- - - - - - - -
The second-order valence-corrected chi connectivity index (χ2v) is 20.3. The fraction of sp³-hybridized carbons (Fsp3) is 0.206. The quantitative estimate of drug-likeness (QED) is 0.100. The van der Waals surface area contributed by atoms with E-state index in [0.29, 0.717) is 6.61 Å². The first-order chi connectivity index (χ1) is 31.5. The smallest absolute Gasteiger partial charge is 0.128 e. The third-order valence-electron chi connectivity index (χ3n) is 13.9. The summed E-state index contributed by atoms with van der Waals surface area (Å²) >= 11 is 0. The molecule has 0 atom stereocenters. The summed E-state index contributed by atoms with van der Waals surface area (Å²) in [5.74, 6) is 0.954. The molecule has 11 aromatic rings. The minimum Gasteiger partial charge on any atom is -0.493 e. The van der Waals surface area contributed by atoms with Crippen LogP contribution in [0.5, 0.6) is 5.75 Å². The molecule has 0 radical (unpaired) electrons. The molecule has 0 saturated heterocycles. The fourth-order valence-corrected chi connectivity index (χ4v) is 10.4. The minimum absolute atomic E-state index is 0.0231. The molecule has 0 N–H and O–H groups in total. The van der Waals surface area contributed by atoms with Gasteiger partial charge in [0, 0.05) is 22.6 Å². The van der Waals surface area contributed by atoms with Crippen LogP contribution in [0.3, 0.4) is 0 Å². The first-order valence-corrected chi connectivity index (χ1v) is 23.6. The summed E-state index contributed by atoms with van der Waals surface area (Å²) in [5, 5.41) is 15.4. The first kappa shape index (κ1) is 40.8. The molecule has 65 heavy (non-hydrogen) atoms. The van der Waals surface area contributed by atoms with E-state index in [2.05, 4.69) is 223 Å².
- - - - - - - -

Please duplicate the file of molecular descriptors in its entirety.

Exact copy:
The second-order valence-corrected chi connectivity index (χ2v) is 20.3. The fraction of sp³-hybridized carbons (Fsp3) is 0.206. The quantitative estimate of drug-likeness (QED) is 0.100. The van der Waals surface area contributed by atoms with E-state index in [0.29, 0.717) is 6.61 Å². The first-order chi connectivity index (χ1) is 31.5. The smallest absolute Gasteiger partial charge is 0.128 e. The third-order valence-electron chi connectivity index (χ3n) is 13.9. The summed E-state index contributed by atoms with van der Waals surface area (Å²) >= 11 is 0. The molecule has 0 atom stereocenters. The summed E-state index contributed by atoms with van der Waals surface area (Å²) in [5.74, 6) is 0.954. The molecule has 11 aromatic rings. The minimum Gasteiger partial charge on any atom is -0.493 e. The van der Waals surface area contributed by atoms with Crippen LogP contribution in [0.5, 0.6) is 5.75 Å². The molecule has 0 radical (unpaired) electrons. The molecule has 0 saturated heterocycles. The fourth-order valence-corrected chi connectivity index (χ4v) is 10.4. The minimum absolute atomic E-state index is 0.0231. The molecule has 0 N–H and O–H groups in total. The van der Waals surface area contributed by atoms with Gasteiger partial charge in [0, 0.05) is 22.6 Å². The van der Waals surface area contributed by atoms with Crippen LogP contribution in [0.3, 0.4) is 0 Å². The first-order valence-corrected chi connectivity index (χ1v) is 23.6. The summed E-state index contributed by atoms with van der Waals surface area (Å²) in [5, 5.41) is 15.4. The first kappa shape index (κ1) is 40.8. The molecule has 65 heavy (non-hydrogen) atoms. The van der Waals surface area contributed by atoms with E-state index in [2.05, 4.69) is 223 Å².